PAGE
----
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Eur J Pharm Biopharm. 2016 Mar;100:66-76. doi: 10.1016/j.ejpb.2015.12.008. Epub 2016 Jan 4.

Pharmacological inhibition of lipid droplet formation enhances the effectiveness of curcumin in glioblastoma.

Author information

1
Department of Pharmacology and Therapeutics, McGill University, Montreal, Canada.
2
Department of Chemistry, University of Alberta, Edmonton, Canada.
3
Department of Pharmacology and Therapeutics, McGill University, Montreal, Canada. Electronic address: dusica.maysinger@mcgill.ca.

Abstract

Increased lipid droplet number and fatty acid synthesis allow glioblastoma multiforme, the most common and aggressive type of brain cancer, to withstand accelerated metabolic rates and resist therapeutic treatments. Lipid droplets are postulated to sequester hydrophobic therapeutic agents, thereby reducing drug effectiveness. We hypothesized that the inhibition of lipid droplet accumulation in glioblastoma cells using pyrrolidine-2, a cytoplasmic phospholipase A2 alpha inhibitor, can sensitize cancer cells to the killing effect of curcumin, a promising anticancer agent isolated from the turmeric spice. We observed that curcumin localized in the lipid droplets of human U251N glioblastoma cells. Reduction of lipid droplet number using pyrrolidine-2 drastically enhanced the therapeutic effect of curcumin in both 2D and 3D glioblastoma cell models. The mode of cell death involved was found to be mediated by caspase-3. Comparatively, the current clinical chemotherapeutic standard, temozolomide, was significantly less effective in inducing glioblastoma cell death. Together, our results suggest that the inhibition of lipid droplet accumulation is an effective way to enhance the chemotherapeutic effect of curcumin against glioblastoma multiforme.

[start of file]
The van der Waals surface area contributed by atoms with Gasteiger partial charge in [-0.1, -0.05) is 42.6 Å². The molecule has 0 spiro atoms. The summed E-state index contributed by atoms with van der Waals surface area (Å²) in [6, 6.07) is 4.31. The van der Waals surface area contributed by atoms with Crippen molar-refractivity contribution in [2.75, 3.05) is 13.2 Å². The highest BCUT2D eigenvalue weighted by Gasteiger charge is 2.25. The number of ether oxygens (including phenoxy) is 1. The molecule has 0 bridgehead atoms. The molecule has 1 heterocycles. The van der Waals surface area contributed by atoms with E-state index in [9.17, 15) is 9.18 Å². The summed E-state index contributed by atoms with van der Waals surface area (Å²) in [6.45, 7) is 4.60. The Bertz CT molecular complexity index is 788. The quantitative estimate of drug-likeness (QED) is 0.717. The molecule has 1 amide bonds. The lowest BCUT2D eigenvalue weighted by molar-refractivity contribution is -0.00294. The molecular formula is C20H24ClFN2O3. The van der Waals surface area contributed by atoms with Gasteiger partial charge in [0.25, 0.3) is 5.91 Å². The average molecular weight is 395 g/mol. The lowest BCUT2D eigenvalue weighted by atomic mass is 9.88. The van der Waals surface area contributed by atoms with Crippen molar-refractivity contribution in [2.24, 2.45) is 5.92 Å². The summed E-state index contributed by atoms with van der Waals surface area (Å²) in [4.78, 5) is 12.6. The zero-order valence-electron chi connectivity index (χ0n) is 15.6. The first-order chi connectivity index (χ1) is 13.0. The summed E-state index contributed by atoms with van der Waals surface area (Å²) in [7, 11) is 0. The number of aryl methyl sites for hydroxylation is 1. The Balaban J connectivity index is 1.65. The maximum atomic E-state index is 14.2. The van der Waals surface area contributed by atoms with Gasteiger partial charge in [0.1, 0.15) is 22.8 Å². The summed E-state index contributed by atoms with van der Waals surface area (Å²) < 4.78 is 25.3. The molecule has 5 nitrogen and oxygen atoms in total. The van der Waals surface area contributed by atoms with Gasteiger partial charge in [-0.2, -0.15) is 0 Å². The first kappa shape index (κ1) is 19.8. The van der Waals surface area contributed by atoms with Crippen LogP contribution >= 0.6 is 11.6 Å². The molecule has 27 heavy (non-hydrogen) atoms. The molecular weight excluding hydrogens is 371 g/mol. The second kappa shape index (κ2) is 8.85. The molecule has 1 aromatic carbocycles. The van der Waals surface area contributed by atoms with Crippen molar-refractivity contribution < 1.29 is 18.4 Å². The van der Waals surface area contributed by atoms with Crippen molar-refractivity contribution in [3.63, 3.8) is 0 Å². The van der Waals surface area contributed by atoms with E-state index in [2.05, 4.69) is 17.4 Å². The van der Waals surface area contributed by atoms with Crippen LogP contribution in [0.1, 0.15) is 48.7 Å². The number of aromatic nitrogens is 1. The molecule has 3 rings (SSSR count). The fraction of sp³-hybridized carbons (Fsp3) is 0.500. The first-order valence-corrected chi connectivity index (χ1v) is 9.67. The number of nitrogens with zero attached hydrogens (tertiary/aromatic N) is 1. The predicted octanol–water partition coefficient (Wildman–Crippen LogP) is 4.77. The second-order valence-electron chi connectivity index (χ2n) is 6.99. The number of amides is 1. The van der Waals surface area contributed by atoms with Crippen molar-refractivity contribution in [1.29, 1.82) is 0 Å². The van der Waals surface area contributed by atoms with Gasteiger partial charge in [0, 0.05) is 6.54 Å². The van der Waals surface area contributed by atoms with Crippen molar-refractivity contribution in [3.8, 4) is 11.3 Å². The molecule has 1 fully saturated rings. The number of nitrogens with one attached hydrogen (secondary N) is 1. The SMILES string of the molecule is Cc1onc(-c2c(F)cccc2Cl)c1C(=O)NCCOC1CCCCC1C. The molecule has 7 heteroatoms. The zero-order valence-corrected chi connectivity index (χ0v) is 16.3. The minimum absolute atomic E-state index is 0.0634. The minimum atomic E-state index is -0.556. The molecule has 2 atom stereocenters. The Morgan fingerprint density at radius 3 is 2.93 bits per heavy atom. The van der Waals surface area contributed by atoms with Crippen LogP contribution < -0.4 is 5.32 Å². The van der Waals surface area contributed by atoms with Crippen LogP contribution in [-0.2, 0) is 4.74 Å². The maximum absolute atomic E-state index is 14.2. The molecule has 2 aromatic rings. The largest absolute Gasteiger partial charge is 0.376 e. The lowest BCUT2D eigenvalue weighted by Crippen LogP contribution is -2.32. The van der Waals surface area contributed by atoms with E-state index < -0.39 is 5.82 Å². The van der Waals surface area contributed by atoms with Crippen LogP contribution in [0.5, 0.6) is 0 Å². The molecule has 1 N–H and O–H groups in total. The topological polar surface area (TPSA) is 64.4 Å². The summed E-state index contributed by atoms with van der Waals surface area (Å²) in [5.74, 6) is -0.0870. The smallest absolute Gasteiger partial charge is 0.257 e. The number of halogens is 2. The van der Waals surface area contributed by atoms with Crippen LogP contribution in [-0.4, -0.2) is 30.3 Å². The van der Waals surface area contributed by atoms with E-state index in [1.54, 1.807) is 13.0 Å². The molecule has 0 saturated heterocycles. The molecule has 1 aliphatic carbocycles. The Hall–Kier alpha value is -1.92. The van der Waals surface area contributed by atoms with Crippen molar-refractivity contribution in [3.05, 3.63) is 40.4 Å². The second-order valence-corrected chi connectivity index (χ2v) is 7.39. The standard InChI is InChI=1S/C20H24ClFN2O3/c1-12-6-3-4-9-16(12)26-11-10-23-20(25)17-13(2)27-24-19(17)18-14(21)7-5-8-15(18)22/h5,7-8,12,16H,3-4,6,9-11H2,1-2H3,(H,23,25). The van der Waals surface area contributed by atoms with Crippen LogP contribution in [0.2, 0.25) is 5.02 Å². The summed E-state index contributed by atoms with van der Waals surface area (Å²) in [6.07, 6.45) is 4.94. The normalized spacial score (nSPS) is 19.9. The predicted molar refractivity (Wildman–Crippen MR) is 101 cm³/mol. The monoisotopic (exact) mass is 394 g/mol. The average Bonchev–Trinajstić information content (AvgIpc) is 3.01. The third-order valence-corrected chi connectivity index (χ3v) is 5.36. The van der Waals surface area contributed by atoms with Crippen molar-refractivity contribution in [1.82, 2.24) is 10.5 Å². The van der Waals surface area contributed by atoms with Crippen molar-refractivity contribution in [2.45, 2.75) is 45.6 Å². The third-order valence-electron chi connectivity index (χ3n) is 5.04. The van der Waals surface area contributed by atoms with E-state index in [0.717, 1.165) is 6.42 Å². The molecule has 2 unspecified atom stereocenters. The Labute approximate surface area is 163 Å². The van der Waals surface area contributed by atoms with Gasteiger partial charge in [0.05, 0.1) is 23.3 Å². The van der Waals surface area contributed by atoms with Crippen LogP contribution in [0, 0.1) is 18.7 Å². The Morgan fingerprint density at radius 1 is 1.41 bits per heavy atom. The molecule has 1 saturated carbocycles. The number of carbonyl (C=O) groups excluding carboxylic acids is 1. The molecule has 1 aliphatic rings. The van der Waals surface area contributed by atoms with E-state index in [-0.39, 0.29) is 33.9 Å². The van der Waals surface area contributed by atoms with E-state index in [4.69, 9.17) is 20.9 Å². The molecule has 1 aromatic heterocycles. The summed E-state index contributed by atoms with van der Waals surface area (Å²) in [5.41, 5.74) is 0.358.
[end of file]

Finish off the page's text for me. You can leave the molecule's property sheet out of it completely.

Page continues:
KEYWORDS:

Caspase-3 sensor; Cell death; Chemotherapy; Curcumin; Glioblastoma; Lipid droplets; Pyrrolidine-2; Sensitization; Spheroids; Temozolomide

PMID:
26763536
DOI:
10.1016/j.ejpb.2015.12.008
[Indexed for MEDLINE]

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